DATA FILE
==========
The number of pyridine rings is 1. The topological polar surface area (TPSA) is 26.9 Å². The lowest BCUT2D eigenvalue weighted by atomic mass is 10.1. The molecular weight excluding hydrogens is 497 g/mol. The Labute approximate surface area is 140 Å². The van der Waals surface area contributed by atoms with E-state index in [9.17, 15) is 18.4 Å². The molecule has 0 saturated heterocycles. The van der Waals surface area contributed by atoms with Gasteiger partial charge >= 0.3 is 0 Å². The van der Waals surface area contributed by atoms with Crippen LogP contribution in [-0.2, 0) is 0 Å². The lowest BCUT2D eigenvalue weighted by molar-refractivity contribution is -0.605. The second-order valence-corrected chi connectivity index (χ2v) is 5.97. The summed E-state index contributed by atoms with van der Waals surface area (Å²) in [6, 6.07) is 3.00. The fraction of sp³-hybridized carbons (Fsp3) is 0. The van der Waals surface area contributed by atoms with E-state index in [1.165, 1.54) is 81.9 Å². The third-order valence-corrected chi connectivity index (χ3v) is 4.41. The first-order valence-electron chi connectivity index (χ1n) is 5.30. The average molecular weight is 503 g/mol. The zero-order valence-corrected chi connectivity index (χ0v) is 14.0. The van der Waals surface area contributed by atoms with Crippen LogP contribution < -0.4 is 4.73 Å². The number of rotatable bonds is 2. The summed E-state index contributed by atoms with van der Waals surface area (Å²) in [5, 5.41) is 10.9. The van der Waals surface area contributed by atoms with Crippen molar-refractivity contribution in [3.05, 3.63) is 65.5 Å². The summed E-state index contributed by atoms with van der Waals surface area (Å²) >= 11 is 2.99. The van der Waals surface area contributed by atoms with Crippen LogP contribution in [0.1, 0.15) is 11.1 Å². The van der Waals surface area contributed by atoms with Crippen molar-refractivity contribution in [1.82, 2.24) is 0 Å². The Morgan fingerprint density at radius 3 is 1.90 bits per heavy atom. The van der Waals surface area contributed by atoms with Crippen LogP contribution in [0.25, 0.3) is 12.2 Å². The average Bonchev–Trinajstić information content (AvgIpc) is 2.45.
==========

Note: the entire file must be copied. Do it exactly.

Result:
The number of pyridine rings is 1. The topological polar surface area (TPSA) is 26.9 Å². The lowest BCUT2D eigenvalue weighted by atomic mass is 10.1. The molecular weight excluding hydrogens is 497 g/mol. The Labute approximate surface area is 140 Å². The van der Waals surface area contributed by atoms with E-state index in [9.17, 15) is 18.4 Å². The molecule has 0 saturated heterocycles. The van der Waals surface area contributed by atoms with Gasteiger partial charge >= 0.3 is 0 Å². The van der Waals surface area contributed by atoms with Crippen LogP contribution in [-0.2, 0) is 0 Å². The lowest BCUT2D eigenvalue weighted by molar-refractivity contribution is -0.605. The second-order valence-corrected chi connectivity index (χ2v) is 5.97. The summed E-state index contributed by atoms with van der Waals surface area (Å²) in [6, 6.07) is 3.00. The fraction of sp³-hybridized carbons (Fsp3) is 0. The van der Waals surface area contributed by atoms with E-state index in [1.165, 1.54) is 81.9 Å². The third-order valence-corrected chi connectivity index (χ3v) is 4.41. The first-order valence-electron chi connectivity index (χ1n) is 5.30. The average molecular weight is 503 g/mol. The zero-order valence-corrected chi connectivity index (χ0v) is 14.0. The van der Waals surface area contributed by atoms with Crippen LogP contribution < -0.4 is 4.73 Å². The number of rotatable bonds is 2. The summed E-state index contributed by atoms with van der Waals surface area (Å²) in [5, 5.41) is 10.9. The van der Waals surface area contributed by atoms with Crippen molar-refractivity contribution in [3.05, 3.63) is 65.5 Å². The summed E-state index contributed by atoms with van der Waals surface area (Å²) >= 11 is 2.99. The van der Waals surface area contributed by atoms with Crippen LogP contribution in [0.1, 0.15) is 11.1 Å². The van der Waals surface area contributed by atoms with Crippen molar-refractivity contribution in [1.82, 2.24) is 0 Å². The Morgan fingerprint density at radius 3 is 1.90 bits per heavy atom. The van der Waals surface area contributed by atoms with Crippen LogP contribution in [0.25, 0.3) is 12.2 Å². The average Bonchev–Trinajstić information content (AvgIpc) is 2.45.